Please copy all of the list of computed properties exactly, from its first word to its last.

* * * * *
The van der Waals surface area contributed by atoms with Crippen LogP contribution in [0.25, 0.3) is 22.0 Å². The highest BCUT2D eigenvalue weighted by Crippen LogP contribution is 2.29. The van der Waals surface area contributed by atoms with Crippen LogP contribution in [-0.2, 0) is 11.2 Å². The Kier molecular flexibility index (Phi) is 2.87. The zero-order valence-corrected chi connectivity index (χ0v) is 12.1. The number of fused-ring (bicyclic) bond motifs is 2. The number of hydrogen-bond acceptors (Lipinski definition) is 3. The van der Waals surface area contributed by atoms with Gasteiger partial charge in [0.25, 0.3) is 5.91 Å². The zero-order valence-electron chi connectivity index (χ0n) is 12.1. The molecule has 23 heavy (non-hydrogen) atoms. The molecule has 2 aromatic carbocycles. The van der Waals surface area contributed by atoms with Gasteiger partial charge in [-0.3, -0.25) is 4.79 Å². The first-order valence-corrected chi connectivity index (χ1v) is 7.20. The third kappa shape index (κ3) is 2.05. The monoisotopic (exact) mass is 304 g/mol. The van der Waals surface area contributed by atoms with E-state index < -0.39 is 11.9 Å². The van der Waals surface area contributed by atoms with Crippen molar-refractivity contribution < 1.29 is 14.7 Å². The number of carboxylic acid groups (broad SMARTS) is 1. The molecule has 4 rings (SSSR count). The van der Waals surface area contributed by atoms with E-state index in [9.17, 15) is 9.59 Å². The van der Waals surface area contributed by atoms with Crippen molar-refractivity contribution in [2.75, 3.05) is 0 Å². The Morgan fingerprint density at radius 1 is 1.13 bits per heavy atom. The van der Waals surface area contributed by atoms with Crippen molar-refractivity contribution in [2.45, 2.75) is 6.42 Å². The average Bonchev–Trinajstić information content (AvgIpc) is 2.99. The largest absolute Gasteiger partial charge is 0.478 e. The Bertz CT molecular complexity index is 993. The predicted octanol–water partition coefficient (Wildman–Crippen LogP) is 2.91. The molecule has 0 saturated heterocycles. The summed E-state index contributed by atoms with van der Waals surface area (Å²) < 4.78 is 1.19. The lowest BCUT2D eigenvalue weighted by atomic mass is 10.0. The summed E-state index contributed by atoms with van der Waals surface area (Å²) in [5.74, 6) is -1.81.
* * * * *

The van der Waals surface area contributed by atoms with Crippen LogP contribution in [0.25, 0.3) is 22.0 Å². The highest BCUT2D eigenvalue weighted by Crippen LogP contribution is 2.29. The van der Waals surface area contributed by atoms with Crippen LogP contribution in [-0.2, 0) is 11.2 Å². The Kier molecular flexibility index (Phi) is 2.87. The zero-order valence-corrected chi connectivity index (χ0v) is 12.1. The number of fused-ring (bicyclic) bond motifs is 2. The number of hydrogen-bond acceptors (Lipinski definition) is 3. The van der Waals surface area contributed by atoms with Gasteiger partial charge in [0.25, 0.3) is 5.91 Å². The zero-order valence-electron chi connectivity index (χ0n) is 12.1. The molecule has 23 heavy (non-hydrogen) atoms. The molecule has 2 aromatic carbocycles. The van der Waals surface area contributed by atoms with Gasteiger partial charge in [-0.3, -0.25) is 4.79 Å². The first-order valence-corrected chi connectivity index (χ1v) is 7.20. The third kappa shape index (κ3) is 2.05. The monoisotopic (exact) mass is 304 g/mol. The van der Waals surface area contributed by atoms with E-state index < -0.39 is 11.9 Å². The van der Waals surface area contributed by atoms with Crippen molar-refractivity contribution < 1.29 is 14.7 Å². The number of carboxylic acid groups (broad SMARTS) is 1. The molecule has 4 rings (SSSR count). The van der Waals surface area contributed by atoms with E-state index in [9.17, 15) is 9.59 Å². The van der Waals surface area contributed by atoms with Crippen molar-refractivity contribution in [2.75, 3.05) is 0 Å². The Morgan fingerprint density at radius 1 is 1.13 bits per heavy atom. The van der Waals surface area contributed by atoms with Crippen molar-refractivity contribution in [2.45, 2.75) is 6.42 Å². The average Bonchev–Trinajstić information content (AvgIpc) is 2.99. The largest absolute Gasteiger partial charge is 0.478 e. The Bertz CT molecular complexity index is 993. The predicted octanol–water partition coefficient (Wildman–Crippen LogP) is 2.91. The molecule has 0 saturated heterocycles. The summed E-state index contributed by atoms with van der Waals surface area (Å²) < 4.78 is 1.19. The lowest BCUT2D eigenvalue weighted by atomic mass is 10.0. The summed E-state index contributed by atoms with van der Waals surface area (Å²) in [5.74, 6) is -1.81.